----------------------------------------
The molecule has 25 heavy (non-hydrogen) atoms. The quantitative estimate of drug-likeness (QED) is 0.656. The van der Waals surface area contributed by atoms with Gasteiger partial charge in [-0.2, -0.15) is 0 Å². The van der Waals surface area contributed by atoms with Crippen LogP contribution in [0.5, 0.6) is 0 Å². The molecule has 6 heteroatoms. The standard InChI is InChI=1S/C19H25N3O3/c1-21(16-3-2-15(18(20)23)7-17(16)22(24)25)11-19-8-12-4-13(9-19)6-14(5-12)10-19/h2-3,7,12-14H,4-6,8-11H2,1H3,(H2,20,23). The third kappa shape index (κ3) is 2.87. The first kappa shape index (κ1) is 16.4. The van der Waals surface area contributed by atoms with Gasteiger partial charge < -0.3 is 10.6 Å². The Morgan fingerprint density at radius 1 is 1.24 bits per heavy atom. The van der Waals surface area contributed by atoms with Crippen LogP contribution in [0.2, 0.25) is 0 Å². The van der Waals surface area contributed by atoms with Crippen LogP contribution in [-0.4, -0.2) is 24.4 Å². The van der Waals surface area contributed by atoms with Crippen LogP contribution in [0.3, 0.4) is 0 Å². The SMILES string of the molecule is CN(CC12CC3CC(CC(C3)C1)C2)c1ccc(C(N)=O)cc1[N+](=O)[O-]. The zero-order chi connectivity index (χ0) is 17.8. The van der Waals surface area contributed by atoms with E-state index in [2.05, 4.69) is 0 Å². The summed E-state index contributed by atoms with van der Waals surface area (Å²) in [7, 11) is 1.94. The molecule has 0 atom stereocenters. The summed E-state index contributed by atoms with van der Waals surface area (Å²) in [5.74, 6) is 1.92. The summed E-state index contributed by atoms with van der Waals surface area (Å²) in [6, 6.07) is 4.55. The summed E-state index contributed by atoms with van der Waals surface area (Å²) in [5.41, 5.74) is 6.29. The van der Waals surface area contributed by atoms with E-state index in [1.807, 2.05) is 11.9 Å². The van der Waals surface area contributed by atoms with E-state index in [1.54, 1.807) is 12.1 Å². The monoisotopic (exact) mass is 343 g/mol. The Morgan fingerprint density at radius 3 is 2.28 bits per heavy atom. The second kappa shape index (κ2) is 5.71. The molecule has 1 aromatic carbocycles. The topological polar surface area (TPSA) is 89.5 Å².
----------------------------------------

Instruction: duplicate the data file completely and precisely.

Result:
The molecule has 25 heavy (non-hydrogen) atoms. The quantitative estimate of drug-likeness (QED) is 0.656. The van der Waals surface area contributed by atoms with Gasteiger partial charge in [-0.2, -0.15) is 0 Å². The van der Waals surface area contributed by atoms with Crippen LogP contribution in [0.5, 0.6) is 0 Å². The molecule has 6 heteroatoms. The standard InChI is InChI=1S/C19H25N3O3/c1-21(16-3-2-15(18(20)23)7-17(16)22(24)25)11-19-8-12-4-13(9-19)6-14(5-12)10-19/h2-3,7,12-14H,4-6,8-11H2,1H3,(H2,20,23). The third kappa shape index (κ3) is 2.87. The first kappa shape index (κ1) is 16.4. The van der Waals surface area contributed by atoms with Gasteiger partial charge < -0.3 is 10.6 Å². The Morgan fingerprint density at radius 1 is 1.24 bits per heavy atom. The van der Waals surface area contributed by atoms with Crippen LogP contribution in [0.2, 0.25) is 0 Å². The van der Waals surface area contributed by atoms with Crippen LogP contribution in [-0.4, -0.2) is 24.4 Å². The van der Waals surface area contributed by atoms with Crippen LogP contribution in [0.3, 0.4) is 0 Å². The SMILES string of the molecule is CN(CC12CC3CC(CC(C3)C1)C2)c1ccc(C(N)=O)cc1[N+](=O)[O-]. The zero-order chi connectivity index (χ0) is 17.8. The van der Waals surface area contributed by atoms with E-state index in [2.05, 4.69) is 0 Å². The summed E-state index contributed by atoms with van der Waals surface area (Å²) in [7, 11) is 1.94. The molecule has 0 atom stereocenters. The summed E-state index contributed by atoms with van der Waals surface area (Å²) in [5.74, 6) is 1.92. The summed E-state index contributed by atoms with van der Waals surface area (Å²) in [6, 6.07) is 4.55. The summed E-state index contributed by atoms with van der Waals surface area (Å²) in [5.41, 5.74) is 6.29. The van der Waals surface area contributed by atoms with E-state index in [1.807, 2.05) is 11.9 Å². The van der Waals surface area contributed by atoms with E-state index in [1.54, 1.807) is 12.1 Å². The monoisotopic (exact) mass is 343 g/mol. The Morgan fingerprint density at radius 3 is 2.28 bits per heavy atom. The second kappa shape index (κ2) is 5.71. The molecule has 1 aromatic carbocycles. The topological polar surface area (TPSA) is 89.5 Å².